Fair Lawn-Saddle Brook Follows: The Case of Natalie Akselrod
"Fair Lawn-Saddle Brook Follows," is a new weekly column where we'll take Fair Lawn-Saddle Brook readers' lingering or long sought questions about their communities and find an answer.
If you've got a burning question about Fair Lawn or Saddle Brook -- no matter how great or small -- we're here to find you an answer. It could be something peculiar you've always wondered about, a rumor you want to confirm or a follow-up to a story that we've covered here in the past. "Fair Lawn-Saddle Brook Follows" is here to answer those fleeting questions you've been bottling up inside so you can have some peace of mind!
If you have a question for Fair Lawn-Saddle Brook Follows, email me at email@example.com or pose your question in the comments. I'll respond to one question per week.
We'll begin this week with a follow-up to a story that made national headlines last year.
Fair Lawn mother Natalie Akselrod was arrested and charged with child endangerment last May after she left her two infant children unattended in a running minivan while she ran in to the Radburn CVS to fill a prescription for one of them.
While Akselrod was inside, the minivan -- which had been left in neutral -- rolled backwards out of its spot and into parking lot traffic, grazing a car behind it. When the woman whose car was hit stepped out of her vehicle to inspect the van, she found no driver inside – just two babies – and yelled for someone to call the police.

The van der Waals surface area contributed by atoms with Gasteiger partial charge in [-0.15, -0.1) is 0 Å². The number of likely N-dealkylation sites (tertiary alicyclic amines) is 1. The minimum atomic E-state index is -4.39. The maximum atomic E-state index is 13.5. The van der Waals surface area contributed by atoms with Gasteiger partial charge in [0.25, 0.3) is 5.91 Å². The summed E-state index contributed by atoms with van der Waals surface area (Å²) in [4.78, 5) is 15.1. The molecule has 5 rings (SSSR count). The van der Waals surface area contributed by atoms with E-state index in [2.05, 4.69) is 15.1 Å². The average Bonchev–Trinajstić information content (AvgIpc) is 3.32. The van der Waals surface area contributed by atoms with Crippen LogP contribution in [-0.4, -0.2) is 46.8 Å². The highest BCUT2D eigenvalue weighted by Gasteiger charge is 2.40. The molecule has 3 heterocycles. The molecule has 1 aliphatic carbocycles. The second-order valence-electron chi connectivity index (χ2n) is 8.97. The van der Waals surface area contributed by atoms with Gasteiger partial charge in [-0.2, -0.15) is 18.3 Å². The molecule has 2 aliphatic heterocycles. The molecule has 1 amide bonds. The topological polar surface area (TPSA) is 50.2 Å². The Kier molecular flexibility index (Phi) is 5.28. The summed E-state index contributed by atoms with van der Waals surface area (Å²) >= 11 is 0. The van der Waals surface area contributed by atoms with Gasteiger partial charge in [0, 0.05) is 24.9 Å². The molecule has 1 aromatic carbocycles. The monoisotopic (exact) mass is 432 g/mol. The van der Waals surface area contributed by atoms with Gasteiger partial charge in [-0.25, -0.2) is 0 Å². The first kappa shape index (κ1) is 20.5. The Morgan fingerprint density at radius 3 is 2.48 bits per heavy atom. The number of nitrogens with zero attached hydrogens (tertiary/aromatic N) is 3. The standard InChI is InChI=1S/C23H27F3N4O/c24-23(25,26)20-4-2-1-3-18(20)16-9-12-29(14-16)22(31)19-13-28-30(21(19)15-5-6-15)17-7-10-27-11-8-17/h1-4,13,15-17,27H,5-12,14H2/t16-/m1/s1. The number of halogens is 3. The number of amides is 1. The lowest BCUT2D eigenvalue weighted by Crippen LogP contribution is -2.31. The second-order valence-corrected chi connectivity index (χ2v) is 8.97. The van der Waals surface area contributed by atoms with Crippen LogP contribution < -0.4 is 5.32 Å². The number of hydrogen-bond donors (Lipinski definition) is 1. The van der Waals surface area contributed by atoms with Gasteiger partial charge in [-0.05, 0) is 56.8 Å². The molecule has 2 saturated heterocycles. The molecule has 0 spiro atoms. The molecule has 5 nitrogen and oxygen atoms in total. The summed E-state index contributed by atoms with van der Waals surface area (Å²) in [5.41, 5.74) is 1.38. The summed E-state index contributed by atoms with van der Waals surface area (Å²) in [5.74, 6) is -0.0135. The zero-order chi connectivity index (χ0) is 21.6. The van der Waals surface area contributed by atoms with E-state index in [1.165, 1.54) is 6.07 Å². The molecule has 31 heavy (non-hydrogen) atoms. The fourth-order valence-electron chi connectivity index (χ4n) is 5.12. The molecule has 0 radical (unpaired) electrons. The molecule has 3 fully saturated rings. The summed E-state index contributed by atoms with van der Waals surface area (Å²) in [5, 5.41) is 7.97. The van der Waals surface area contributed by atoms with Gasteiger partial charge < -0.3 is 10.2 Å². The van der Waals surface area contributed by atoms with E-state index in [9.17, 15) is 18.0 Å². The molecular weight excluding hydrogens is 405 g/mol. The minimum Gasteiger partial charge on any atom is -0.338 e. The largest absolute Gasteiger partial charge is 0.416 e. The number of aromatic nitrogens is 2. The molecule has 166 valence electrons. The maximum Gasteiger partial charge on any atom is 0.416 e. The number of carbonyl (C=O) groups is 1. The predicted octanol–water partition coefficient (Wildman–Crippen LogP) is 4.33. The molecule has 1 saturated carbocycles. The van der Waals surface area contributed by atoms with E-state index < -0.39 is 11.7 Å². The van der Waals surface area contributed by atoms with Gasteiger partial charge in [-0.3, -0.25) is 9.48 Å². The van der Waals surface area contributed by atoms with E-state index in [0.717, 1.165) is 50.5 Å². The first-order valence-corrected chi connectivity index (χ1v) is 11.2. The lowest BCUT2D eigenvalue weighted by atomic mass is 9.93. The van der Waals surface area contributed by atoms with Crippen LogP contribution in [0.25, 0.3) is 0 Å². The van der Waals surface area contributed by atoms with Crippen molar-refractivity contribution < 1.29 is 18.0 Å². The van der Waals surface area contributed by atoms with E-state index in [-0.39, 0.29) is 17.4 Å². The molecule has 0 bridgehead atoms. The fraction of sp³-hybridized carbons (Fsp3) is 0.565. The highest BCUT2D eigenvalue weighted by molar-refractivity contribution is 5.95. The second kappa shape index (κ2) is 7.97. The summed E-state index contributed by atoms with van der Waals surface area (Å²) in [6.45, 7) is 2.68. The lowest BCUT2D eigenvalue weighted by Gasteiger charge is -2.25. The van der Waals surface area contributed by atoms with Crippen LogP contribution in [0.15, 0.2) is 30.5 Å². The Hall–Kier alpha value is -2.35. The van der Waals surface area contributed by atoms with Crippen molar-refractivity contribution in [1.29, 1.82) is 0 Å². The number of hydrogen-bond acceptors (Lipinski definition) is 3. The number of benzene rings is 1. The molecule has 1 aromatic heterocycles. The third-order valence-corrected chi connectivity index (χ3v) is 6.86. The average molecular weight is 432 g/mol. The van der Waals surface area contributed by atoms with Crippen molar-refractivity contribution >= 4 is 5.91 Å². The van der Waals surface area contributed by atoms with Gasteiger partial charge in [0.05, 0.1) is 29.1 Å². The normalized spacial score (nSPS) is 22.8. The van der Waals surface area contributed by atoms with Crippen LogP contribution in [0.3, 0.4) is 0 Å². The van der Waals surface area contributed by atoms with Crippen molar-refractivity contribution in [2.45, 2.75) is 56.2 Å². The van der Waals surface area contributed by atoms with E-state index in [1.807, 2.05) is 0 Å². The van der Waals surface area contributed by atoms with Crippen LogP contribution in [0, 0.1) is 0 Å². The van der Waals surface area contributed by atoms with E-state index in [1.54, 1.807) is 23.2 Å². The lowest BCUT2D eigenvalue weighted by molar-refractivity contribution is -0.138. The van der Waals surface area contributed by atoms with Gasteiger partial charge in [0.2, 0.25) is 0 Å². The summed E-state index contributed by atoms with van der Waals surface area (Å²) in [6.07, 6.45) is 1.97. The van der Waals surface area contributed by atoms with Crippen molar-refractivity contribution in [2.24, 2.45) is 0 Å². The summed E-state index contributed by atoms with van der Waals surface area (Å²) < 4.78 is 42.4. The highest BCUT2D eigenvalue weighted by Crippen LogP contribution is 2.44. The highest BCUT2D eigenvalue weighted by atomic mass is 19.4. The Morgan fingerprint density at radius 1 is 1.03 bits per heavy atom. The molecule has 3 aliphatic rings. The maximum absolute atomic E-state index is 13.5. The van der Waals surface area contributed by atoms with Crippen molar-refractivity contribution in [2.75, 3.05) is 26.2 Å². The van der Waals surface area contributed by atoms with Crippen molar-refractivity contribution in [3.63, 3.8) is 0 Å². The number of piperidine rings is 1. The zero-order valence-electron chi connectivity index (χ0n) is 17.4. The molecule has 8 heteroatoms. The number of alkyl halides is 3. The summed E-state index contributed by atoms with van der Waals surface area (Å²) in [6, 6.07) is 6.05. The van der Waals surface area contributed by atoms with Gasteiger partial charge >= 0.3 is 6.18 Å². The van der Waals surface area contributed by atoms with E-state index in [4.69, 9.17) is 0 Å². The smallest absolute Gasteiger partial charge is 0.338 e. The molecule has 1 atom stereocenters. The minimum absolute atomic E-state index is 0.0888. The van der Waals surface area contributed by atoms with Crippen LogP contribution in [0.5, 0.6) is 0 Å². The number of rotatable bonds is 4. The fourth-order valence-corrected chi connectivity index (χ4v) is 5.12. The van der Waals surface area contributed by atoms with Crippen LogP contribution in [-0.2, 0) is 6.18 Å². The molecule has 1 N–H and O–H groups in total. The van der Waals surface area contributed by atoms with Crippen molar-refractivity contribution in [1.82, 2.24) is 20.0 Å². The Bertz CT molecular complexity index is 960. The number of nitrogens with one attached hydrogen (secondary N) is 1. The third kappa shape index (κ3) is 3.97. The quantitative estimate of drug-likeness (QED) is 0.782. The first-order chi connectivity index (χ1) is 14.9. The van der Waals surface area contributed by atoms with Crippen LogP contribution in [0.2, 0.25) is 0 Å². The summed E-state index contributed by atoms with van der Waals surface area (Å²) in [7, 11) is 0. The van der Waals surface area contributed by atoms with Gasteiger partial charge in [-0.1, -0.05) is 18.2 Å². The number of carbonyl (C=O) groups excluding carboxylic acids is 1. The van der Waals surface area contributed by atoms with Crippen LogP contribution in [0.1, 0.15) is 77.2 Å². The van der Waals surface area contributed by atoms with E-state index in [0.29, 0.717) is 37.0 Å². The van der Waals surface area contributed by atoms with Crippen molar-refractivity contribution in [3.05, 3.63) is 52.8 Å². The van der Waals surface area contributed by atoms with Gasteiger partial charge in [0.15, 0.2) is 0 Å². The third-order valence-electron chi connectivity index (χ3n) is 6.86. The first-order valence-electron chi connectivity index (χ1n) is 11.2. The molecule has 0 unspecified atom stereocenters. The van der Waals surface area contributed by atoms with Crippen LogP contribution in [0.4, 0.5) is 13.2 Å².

Police arrested Akselrod at the scene and notified the Division of Youth and Family Services. She was charged with child endangerment, which carries up to a 10-year prison sentence and $150,000 in fines.
Two days later, Akselrod pleaded not guilty to the charges in municipal court and the judge sent the case up to the Bergen County prosecutor's office.
That's where Patch and every other news organization that covered the story left it.
So what ultimately happened?
In September 2012, Akselrod waived her right to a trial by jury and accepted a pretrial intervention on fourth-degree child abuse and neglect charges, which carry no jail time.
Per the agreement, Akselrod must pay $125 in fines and complete a 12-month PTI program that requires her to receive psychiatric counseling or take parenting classes. She is permitted to have contact with her children. Akselrod's criminal record will be expunged if she completes the program.
James Kleimann contributed to this report